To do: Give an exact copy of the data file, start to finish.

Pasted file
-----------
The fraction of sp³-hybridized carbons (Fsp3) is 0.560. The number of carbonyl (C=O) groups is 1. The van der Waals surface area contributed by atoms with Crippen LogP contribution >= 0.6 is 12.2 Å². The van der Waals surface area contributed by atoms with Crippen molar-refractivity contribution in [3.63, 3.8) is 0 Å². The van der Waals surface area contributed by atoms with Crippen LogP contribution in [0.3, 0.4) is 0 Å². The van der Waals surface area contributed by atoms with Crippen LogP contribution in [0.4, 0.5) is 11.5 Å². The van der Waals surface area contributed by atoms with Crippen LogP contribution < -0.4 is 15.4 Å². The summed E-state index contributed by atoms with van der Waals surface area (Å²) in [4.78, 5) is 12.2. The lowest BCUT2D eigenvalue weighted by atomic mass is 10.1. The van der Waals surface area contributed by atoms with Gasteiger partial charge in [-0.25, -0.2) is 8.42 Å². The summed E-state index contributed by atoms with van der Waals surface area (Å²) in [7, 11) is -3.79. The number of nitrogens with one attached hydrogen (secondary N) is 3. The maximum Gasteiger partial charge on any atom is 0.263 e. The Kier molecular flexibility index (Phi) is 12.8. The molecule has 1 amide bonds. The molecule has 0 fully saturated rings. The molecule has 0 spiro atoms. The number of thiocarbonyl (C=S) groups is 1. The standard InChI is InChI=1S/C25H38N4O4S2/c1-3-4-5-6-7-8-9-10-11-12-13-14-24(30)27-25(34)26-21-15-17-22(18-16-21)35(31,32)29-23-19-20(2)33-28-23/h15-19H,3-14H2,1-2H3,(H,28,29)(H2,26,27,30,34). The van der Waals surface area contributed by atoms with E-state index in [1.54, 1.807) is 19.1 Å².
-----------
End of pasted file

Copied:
The fraction of sp³-hybridized carbons (Fsp3) is 0.560. The number of carbonyl (C=O) groups is 1. The van der Waals surface area contributed by atoms with Crippen LogP contribution >= 0.6 is 12.2 Å². The van der Waals surface area contributed by atoms with Crippen molar-refractivity contribution in [3.63, 3.8) is 0 Å². The van der Waals surface area contributed by atoms with Crippen LogP contribution in [0.3, 0.4) is 0 Å². The van der Waals surface area contributed by atoms with Crippen LogP contribution in [0.4, 0.5) is 11.5 Å². The van der Waals surface area contributed by atoms with Crippen LogP contribution < -0.4 is 15.4 Å². The summed E-state index contributed by atoms with van der Waals surface area (Å²) in [4.78, 5) is 12.2. The lowest BCUT2D eigenvalue weighted by atomic mass is 10.1. The van der Waals surface area contributed by atoms with Gasteiger partial charge in [-0.25, -0.2) is 8.42 Å². The summed E-state index contributed by atoms with van der Waals surface area (Å²) in [7, 11) is -3.79. The number of nitrogens with one attached hydrogen (secondary N) is 3. The maximum Gasteiger partial charge on any atom is 0.263 e. The Kier molecular flexibility index (Phi) is 12.8. The molecule has 1 amide bonds. The molecule has 0 fully saturated rings. The molecule has 0 spiro atoms. The number of thiocarbonyl (C=S) groups is 1. The standard InChI is InChI=1S/C25H38N4O4S2/c1-3-4-5-6-7-8-9-10-11-12-13-14-24(30)27-25(34)26-21-15-17-22(18-16-21)35(31,32)29-23-19-20(2)33-28-23/h15-19H,3-14H2,1-2H3,(H,28,29)(H2,26,27,30,34). The van der Waals surface area contributed by atoms with E-state index in [1.54, 1.807) is 19.1 Å².